Last Shabbat, as my husband and I were walking home from a long, lovely lunch with friends, I noticed scribbling on the sidewalk. Since the letters were written in white chalk and were upside down from where I stood, it took a moment to decipher their meaning, and another moment to get over the shock.
This was on the Upper West Side of Manhattan, the epicenter of the liberal American shtetl, a place so ubiquitously Jewish that even the smallest grocery store posts Friday night candle-lighting times each week. So to see even this mildly anti-Israel graffiti was a surprise. For the first time since we moved to the neighborhood a couple of years ago, we felt uncomfortable, targeted, as people who care about Israel and as Jews.
Though we share serious misgivings about the way the military conflict in Gaza began and is being prosecuted, and we grieve for the horrendous loss of life, we also believe that Israel does have a right to defend itself against a terrorizing organization that seeks its obliteration. If Israel’s actions warranted the end of its sizable financial support from the United States, what about neighboring Egypt — also a recipient of billions in aid — whose government has killed peaceful protesters, imprisoned journalists and put a democratically elected leader in jail?
As we continued our walk, we asked ourselves whether the comparison was unfair because Israel should be held to a higher standard, and whether that scrawled sidewalk sentiment was a legitimate criticism of American policy or rank anti-Zionism. And when does anti-Zionism bleed into simple hatred of Jews?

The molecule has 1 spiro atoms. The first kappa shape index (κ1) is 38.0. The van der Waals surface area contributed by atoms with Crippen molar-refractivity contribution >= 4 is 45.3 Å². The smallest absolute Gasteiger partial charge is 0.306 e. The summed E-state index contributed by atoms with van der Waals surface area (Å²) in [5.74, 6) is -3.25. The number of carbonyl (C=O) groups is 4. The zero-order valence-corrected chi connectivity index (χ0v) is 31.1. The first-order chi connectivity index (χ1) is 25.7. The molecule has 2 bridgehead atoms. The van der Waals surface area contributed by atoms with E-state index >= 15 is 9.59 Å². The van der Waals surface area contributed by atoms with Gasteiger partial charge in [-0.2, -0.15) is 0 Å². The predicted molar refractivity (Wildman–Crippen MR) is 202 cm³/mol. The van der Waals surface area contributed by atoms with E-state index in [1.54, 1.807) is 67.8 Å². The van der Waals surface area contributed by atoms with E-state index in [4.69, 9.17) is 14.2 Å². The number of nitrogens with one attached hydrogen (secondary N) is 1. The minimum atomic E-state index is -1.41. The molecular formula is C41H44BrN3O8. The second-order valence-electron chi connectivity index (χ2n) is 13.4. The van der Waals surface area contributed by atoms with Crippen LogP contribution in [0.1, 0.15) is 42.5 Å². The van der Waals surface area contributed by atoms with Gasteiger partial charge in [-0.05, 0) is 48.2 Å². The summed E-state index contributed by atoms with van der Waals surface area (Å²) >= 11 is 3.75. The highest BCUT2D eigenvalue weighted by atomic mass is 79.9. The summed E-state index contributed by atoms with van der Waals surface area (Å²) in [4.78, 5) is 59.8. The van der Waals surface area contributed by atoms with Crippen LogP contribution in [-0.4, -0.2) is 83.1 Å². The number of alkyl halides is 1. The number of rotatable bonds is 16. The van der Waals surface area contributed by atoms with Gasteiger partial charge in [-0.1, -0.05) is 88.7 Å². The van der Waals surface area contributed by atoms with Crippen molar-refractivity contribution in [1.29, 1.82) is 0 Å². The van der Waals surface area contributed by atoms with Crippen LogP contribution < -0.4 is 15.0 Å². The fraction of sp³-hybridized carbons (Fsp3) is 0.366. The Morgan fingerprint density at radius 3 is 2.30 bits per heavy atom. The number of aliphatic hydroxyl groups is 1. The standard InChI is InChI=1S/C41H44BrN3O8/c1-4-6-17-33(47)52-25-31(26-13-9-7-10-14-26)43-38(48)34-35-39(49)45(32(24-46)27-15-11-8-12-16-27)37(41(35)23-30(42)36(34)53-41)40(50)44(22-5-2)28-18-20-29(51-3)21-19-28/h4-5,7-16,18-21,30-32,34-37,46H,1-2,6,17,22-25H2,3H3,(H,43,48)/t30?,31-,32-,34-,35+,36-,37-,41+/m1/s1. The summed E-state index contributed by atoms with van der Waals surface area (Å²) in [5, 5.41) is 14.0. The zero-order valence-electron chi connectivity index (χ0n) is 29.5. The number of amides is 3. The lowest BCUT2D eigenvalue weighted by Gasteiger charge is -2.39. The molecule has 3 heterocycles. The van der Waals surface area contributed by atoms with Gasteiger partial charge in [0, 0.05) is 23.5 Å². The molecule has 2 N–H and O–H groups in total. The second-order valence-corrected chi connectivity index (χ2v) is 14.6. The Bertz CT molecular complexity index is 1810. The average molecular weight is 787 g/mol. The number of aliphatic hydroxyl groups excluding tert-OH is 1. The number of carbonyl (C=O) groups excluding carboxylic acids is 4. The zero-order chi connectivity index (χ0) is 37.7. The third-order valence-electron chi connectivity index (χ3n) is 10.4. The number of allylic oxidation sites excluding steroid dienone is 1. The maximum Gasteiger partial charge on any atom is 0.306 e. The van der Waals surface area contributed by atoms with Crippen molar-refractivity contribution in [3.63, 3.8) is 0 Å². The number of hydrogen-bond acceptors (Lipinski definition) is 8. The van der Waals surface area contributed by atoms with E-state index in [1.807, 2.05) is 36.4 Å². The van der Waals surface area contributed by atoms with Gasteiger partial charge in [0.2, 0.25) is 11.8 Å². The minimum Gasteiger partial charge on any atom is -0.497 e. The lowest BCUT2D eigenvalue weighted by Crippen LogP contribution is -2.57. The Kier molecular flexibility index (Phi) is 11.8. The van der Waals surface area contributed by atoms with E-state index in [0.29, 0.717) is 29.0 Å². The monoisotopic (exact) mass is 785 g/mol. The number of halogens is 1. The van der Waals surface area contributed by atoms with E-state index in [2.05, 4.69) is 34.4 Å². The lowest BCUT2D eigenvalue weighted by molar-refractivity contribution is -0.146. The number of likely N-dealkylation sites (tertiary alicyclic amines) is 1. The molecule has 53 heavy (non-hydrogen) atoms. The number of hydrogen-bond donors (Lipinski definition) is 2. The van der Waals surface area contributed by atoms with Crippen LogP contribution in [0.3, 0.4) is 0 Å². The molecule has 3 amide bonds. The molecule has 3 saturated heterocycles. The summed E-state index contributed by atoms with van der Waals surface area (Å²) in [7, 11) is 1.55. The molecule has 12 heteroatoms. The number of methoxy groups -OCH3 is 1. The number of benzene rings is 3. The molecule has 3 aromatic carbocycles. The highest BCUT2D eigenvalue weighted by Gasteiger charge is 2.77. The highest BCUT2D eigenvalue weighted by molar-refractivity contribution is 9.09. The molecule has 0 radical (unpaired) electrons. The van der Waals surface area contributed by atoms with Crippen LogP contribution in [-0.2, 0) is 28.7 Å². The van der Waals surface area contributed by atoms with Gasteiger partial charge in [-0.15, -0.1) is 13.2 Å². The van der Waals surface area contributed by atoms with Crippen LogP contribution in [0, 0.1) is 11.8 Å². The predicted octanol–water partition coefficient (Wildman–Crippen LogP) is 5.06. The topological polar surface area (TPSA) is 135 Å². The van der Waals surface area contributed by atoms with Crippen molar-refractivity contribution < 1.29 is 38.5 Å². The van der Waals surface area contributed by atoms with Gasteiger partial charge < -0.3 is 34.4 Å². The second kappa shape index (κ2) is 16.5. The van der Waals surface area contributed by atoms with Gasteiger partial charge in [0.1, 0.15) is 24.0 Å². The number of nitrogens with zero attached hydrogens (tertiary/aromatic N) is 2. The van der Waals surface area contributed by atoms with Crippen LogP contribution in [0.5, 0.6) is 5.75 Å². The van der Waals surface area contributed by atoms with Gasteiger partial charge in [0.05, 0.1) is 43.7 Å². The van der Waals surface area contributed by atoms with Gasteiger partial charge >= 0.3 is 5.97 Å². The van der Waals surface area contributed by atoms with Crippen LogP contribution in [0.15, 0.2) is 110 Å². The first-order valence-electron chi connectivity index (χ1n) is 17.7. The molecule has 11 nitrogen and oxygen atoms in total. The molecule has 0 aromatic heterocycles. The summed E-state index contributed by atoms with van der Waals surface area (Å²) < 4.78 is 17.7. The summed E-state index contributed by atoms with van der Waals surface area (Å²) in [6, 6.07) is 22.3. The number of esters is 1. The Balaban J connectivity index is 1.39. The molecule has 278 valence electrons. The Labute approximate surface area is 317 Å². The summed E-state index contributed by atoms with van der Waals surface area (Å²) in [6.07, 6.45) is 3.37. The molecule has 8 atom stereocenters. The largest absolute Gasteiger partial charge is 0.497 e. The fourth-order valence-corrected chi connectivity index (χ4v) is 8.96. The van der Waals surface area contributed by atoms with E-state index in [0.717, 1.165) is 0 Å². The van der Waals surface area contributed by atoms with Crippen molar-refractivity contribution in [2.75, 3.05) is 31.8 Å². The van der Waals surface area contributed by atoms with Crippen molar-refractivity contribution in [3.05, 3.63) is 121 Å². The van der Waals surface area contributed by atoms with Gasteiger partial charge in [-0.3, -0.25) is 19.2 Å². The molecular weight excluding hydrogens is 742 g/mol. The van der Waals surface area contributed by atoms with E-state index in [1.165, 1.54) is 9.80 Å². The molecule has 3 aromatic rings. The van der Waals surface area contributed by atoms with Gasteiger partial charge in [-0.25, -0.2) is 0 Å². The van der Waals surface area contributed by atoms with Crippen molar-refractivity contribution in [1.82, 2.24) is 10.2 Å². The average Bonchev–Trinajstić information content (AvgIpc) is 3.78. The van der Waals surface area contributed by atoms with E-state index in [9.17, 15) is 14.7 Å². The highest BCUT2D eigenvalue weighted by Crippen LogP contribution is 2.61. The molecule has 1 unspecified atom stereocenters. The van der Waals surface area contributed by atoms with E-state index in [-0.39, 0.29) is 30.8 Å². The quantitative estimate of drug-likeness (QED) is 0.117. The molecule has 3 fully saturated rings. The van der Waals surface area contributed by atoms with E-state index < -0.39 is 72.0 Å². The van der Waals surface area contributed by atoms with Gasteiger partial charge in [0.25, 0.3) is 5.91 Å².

To borrow Irving Kristol’s line about neoconservatives, was I acting like a liberal Jew who gets mugged?
Like many liberal American Jews, I have long insisted that anti-Zionism is not necessarily anti-Semitism, that one can be critical of Zionist political ideology and not hate Jews as Jews. The argument is partly an intellectual one, and partly a response to the embarrassing ease with which some Jews make the link, equating every criticism of Israel with “the oldest hatred” — an accusation that can unfairly label dissenters and shuts down the conversation.
Plus, I’m American. America loves its Jews, and loves Israel. I can show you the polls, and the votes in Congress, and the intermarriage rate, and all the other indicators of public sentiment. To equate anti-Zionism with anti-Semitism somehow turns us into victims, part of a global victimhood, but we are not victims here, and even a few uncomfortable words scrawled on the sidewalk cannot really make a dent in our secure standing.
The virulent reaction around the world to Israel’s latest incursion into Gaza is making me rethink that argument, and I know that I am not alone. “I’ve never been as concerned, frightened, worried and confused as this,” the historian Deborah Lipstadt told me. “Maybe it’s not 1939, but it may be 1934.”
We liberals simply cannot ignore the pernicious way the Israeli invasion of Gaza and the horrible civilian death toll there has given an anti-Zionist cover to attacks against Jews as Jews. In France, England, Belgium, India, etc., etc., Jews are being held responsible for Israeli actions they may not even support. In Turkey, the prime minister tells CNN that what Israel did to Palestine “has surpassed what Hitler did to them” and then confirms that he said it. Unfortunately, I could go on.
“Liberals need to recognize that there is no comfort in their position,” said Holocaust scholar Michael Berenbaum, himself a liberal. Arguing that these anti-Zionist actions are not also anti-Semitic is “making a distinction that goes against the reality of what we are experiencing today.”